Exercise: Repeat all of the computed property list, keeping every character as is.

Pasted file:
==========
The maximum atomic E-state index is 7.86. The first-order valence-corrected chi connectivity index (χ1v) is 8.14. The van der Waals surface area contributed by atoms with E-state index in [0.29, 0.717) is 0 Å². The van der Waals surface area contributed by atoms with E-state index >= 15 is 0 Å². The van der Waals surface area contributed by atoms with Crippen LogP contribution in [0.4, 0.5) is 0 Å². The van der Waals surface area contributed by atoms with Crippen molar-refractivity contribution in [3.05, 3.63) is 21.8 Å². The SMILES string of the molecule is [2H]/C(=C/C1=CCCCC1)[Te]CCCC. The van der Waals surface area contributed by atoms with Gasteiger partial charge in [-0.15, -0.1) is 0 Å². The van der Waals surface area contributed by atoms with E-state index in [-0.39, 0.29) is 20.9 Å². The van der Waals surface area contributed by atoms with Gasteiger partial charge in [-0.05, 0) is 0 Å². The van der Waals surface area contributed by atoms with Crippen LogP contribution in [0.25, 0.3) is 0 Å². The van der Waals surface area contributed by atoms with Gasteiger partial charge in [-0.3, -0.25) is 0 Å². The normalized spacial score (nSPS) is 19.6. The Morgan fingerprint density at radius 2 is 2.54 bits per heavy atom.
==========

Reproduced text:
The maximum atomic E-state index is 7.86. The first-order valence-corrected chi connectivity index (χ1v) is 8.14. The van der Waals surface area contributed by atoms with E-state index in [0.29, 0.717) is 0 Å². The van der Waals surface area contributed by atoms with E-state index >= 15 is 0 Å². The van der Waals surface area contributed by atoms with Crippen LogP contribution in [0.4, 0.5) is 0 Å². The van der Waals surface area contributed by atoms with Crippen molar-refractivity contribution in [3.05, 3.63) is 21.8 Å². The SMILES string of the molecule is [2H]/C(=C/C1=CCCCC1)[Te]CCCC. The van der Waals surface area contributed by atoms with Gasteiger partial charge in [-0.15, -0.1) is 0 Å². The van der Waals surface area contributed by atoms with E-state index in [-0.39, 0.29) is 20.9 Å². The van der Waals surface area contributed by atoms with Gasteiger partial charge in [-0.05, 0) is 0 Å². The van der Waals surface area contributed by atoms with Crippen LogP contribution in [0.25, 0.3) is 0 Å². The van der Waals surface area contributed by atoms with Gasteiger partial charge in [-0.3, -0.25) is 0 Å². The normalized spacial score (nSPS) is 19.6. The Morgan fingerprint density at radius 2 is 2.54 bits per heavy atom.